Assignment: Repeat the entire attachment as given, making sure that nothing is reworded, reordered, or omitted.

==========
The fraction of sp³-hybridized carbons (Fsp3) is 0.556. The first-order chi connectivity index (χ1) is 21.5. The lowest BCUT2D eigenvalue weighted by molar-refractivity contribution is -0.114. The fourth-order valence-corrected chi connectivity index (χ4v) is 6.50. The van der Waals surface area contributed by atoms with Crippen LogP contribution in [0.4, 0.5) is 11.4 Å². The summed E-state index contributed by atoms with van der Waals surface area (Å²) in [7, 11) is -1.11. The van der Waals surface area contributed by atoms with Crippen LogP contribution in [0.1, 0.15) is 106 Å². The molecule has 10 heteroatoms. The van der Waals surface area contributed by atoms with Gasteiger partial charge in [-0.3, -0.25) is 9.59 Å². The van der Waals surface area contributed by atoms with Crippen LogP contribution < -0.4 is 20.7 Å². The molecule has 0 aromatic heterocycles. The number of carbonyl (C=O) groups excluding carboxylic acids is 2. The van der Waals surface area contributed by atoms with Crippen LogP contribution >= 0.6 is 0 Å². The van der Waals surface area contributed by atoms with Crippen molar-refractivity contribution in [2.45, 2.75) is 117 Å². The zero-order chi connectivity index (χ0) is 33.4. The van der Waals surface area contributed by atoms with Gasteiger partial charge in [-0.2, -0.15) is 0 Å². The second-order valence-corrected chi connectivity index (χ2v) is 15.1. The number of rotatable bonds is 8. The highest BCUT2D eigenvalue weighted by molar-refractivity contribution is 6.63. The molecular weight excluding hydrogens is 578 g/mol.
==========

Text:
The fraction of sp³-hybridized carbons (Fsp3) is 0.556. The first-order chi connectivity index (χ1) is 21.5. The lowest BCUT2D eigenvalue weighted by molar-refractivity contribution is -0.114. The fourth-order valence-corrected chi connectivity index (χ4v) is 6.50. The van der Waals surface area contributed by atoms with Crippen LogP contribution in [0.4, 0.5) is 11.4 Å². The summed E-state index contributed by atoms with van der Waals surface area (Å²) in [7, 11) is -1.11. The van der Waals surface area contributed by atoms with Crippen LogP contribution in [0.1, 0.15) is 106 Å². The molecule has 10 heteroatoms. The van der Waals surface area contributed by atoms with Gasteiger partial charge in [-0.3, -0.25) is 9.59 Å². The van der Waals surface area contributed by atoms with Crippen LogP contribution < -0.4 is 20.7 Å². The molecule has 0 aromatic heterocycles. The number of carbonyl (C=O) groups excluding carboxylic acids is 2. The van der Waals surface area contributed by atoms with Crippen LogP contribution >= 0.6 is 0 Å². The van der Waals surface area contributed by atoms with Crippen molar-refractivity contribution in [2.45, 2.75) is 117 Å². The zero-order chi connectivity index (χ0) is 33.4. The van der Waals surface area contributed by atoms with Gasteiger partial charge in [-0.2, -0.15) is 0 Å². The second-order valence-corrected chi connectivity index (χ2v) is 15.1. The number of rotatable bonds is 8. The highest BCUT2D eigenvalue weighted by molar-refractivity contribution is 6.63. The molecular weight excluding hydrogens is 578 g/mol.